There are probably dozens of amazing wildflower sites in the newly anointed Mojave Trails National Monument, but without such designation, the area has not gotten much attention in terms of tourism. That will likely change over the years. For now, Amboy Crater off Route 66 has been a traditional good spot for wildflowers. A three-mile round-trip hike from the trailhead will take you in and out of the crater. If it's a great wildflower year, you'll definitely get your kicks. And since you're near Mojave National Preserve, there are some great spots to explore to round out the trip, including Kelso Dunes, the lava tubes, and an awesome Joshua tree forest hike to the top of Teutonia Peak.
Amboy Crater, Route 66 (west of intersection with Amboy Road), Mojave Trails National Monument
Flowers in Hawk Canyon at Anza-Borrego Desert State Park (Photo by brobare via Flickr)
ANZA-BORREGO DESERT STATE PARK
As a national park, Death Valley lays claim to a lot of cool stuff: it's one of the largest national parks, it has certifiable dark skies, and, as we all should know by now, amazing wildflower blooms. On the flip side of California's desert is an unsung hero of great desert parks: Anza-Borrego Dsert State Park. Like Death Valley, there are some parallels: Anza is our largest state park, its one community, Borrego Springs, is certifiably dark for nighttime viewing, and, yes, the wildflower blooms can be terrific. Valley-wide blooms can happen, but don't forget to enjoy how flowers dot the desert, accentuating earthy tones. One bloom in particular is especially unique to this park: ocotillo. Sometimes referred to as candlewood or a flaming sword, this low desert plant blooms red at the tips of its tall canes, some which can grow up to 20 feet.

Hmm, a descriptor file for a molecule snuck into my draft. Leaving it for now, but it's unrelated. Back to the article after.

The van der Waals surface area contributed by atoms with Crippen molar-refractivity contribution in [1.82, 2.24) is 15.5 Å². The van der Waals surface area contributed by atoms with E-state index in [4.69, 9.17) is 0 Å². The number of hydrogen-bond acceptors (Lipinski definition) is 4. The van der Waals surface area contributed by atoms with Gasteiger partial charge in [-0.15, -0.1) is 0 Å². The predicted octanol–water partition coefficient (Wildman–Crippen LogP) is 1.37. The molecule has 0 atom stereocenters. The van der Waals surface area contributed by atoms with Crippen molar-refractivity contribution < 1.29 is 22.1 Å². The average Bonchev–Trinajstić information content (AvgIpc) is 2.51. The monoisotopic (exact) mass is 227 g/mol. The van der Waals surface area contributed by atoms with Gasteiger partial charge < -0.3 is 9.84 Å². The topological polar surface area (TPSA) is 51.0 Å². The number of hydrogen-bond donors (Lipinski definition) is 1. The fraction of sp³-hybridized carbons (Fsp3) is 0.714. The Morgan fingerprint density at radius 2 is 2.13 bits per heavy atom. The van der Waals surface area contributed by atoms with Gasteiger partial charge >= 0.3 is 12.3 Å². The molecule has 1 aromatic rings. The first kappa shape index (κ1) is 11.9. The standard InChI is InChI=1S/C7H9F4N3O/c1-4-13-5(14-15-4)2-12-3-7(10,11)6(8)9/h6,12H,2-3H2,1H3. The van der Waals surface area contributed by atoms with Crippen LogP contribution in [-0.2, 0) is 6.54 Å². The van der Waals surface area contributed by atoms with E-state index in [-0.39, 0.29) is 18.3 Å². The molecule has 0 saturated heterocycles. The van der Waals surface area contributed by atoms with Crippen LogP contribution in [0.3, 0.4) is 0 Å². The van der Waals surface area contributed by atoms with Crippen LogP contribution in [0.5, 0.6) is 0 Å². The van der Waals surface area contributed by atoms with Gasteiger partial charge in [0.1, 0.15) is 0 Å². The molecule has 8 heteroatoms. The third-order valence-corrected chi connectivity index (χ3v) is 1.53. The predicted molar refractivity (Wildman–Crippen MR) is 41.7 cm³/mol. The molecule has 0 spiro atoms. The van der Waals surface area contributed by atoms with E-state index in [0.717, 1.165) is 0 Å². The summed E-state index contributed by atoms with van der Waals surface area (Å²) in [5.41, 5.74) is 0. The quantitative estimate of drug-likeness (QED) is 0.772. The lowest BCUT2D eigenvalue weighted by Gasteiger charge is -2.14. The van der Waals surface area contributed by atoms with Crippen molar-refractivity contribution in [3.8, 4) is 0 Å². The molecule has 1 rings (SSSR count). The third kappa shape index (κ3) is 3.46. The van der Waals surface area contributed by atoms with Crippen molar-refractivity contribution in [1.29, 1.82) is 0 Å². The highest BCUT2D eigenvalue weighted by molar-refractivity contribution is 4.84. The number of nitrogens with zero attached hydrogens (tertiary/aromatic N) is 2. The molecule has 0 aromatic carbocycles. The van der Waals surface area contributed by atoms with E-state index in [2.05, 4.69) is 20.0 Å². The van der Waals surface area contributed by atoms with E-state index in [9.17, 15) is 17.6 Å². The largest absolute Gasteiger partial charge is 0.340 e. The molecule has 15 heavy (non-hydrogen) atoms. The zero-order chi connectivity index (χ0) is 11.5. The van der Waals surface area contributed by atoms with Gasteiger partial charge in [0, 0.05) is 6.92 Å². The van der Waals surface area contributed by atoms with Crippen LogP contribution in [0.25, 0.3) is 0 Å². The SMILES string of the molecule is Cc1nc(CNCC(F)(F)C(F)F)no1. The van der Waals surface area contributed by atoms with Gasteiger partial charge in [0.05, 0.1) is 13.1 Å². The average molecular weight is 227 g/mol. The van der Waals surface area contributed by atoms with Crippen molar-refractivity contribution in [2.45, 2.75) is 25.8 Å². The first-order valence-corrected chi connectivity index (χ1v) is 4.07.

Anza-Borrego Desert State Park, Borrego Springs
at Carlsbad Ranch (Photo by robbertholf via Flickr)
Again, cheating here. Consider this your second and last bonus. The rows of colorful giant tecolote ranunculus are not wildflowers, but for 85 years, the Carlsbad Ranch opens its gates and lets the public soak up its flower fields--for a cost. It's quite the spectacle.
The Flower Fields, 5704 Paseo Del Norte, Carlsbad
Zach Behrens is a freelance outdoors writer based in Los Angeles. Follow his adventures on Instagram.